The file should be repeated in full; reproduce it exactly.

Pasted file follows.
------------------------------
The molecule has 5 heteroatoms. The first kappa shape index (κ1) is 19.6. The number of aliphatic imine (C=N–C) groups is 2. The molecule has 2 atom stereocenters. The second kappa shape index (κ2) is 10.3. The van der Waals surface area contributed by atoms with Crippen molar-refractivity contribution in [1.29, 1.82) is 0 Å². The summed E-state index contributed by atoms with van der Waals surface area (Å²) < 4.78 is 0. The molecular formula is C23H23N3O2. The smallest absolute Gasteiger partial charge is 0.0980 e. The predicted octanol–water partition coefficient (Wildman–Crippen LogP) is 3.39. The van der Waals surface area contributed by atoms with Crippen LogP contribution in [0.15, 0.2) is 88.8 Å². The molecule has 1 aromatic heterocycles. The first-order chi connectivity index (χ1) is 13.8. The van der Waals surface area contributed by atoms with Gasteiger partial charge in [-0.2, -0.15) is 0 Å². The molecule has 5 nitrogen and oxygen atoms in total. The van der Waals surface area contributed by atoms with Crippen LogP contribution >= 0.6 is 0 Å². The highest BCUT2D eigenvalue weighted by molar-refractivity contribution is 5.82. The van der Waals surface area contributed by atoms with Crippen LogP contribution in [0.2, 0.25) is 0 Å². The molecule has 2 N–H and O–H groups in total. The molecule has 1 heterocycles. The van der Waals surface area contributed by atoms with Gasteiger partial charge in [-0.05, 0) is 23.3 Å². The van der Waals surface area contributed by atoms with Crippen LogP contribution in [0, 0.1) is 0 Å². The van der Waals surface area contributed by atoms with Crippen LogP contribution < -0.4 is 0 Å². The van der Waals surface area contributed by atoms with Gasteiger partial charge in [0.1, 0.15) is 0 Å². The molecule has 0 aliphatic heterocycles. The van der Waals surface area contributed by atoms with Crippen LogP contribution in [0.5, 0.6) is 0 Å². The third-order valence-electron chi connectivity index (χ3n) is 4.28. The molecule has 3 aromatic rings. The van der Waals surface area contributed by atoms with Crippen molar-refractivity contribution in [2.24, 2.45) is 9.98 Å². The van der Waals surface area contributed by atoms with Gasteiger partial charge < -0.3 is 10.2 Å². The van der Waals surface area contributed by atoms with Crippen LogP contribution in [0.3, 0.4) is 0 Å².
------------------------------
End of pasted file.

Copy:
The molecule has 5 heteroatoms. The first kappa shape index (κ1) is 19.6. The number of aliphatic imine (C=N–C) groups is 2. The molecule has 2 atom stereocenters. The second kappa shape index (κ2) is 10.3. The van der Waals surface area contributed by atoms with Crippen molar-refractivity contribution in [1.29, 1.82) is 0 Å². The summed E-state index contributed by atoms with van der Waals surface area (Å²) < 4.78 is 0. The molecular formula is C23H23N3O2. The smallest absolute Gasteiger partial charge is 0.0980 e. The predicted octanol–water partition coefficient (Wildman–Crippen LogP) is 3.39. The van der Waals surface area contributed by atoms with Crippen LogP contribution in [0.15, 0.2) is 88.8 Å². The molecule has 1 aromatic heterocycles. The first-order chi connectivity index (χ1) is 13.8. The van der Waals surface area contributed by atoms with Gasteiger partial charge in [-0.2, -0.15) is 0 Å². The molecule has 5 nitrogen and oxygen atoms in total. The van der Waals surface area contributed by atoms with Crippen LogP contribution >= 0.6 is 0 Å². The highest BCUT2D eigenvalue weighted by molar-refractivity contribution is 5.82. The van der Waals surface area contributed by atoms with Crippen LogP contribution in [0.2, 0.25) is 0 Å². The molecule has 2 N–H and O–H groups in total. The molecule has 1 heterocycles. The van der Waals surface area contributed by atoms with Gasteiger partial charge in [-0.05, 0) is 23.3 Å². The van der Waals surface area contributed by atoms with Crippen LogP contribution in [0, 0.1) is 0 Å². The van der Waals surface area contributed by atoms with Crippen LogP contribution < -0.4 is 0 Å². The van der Waals surface area contributed by atoms with Gasteiger partial charge in [0.1, 0.15) is 0 Å². The molecule has 0 aliphatic heterocycles. The van der Waals surface area contributed by atoms with Crippen LogP contribution in [0.5, 0.6) is 0 Å². The third-order valence-electron chi connectivity index (χ3n) is 4.28. The molecule has 3 aromatic rings. The van der Waals surface area contributed by atoms with Crippen molar-refractivity contribution in [2.24, 2.45) is 9.98 Å². The van der Waals surface area contributed by atoms with Gasteiger partial charge < -0.3 is 10.2 Å². The van der Waals surface area contributed by atoms with Crippen LogP contribution in [0.3, 0.4) is 0 Å².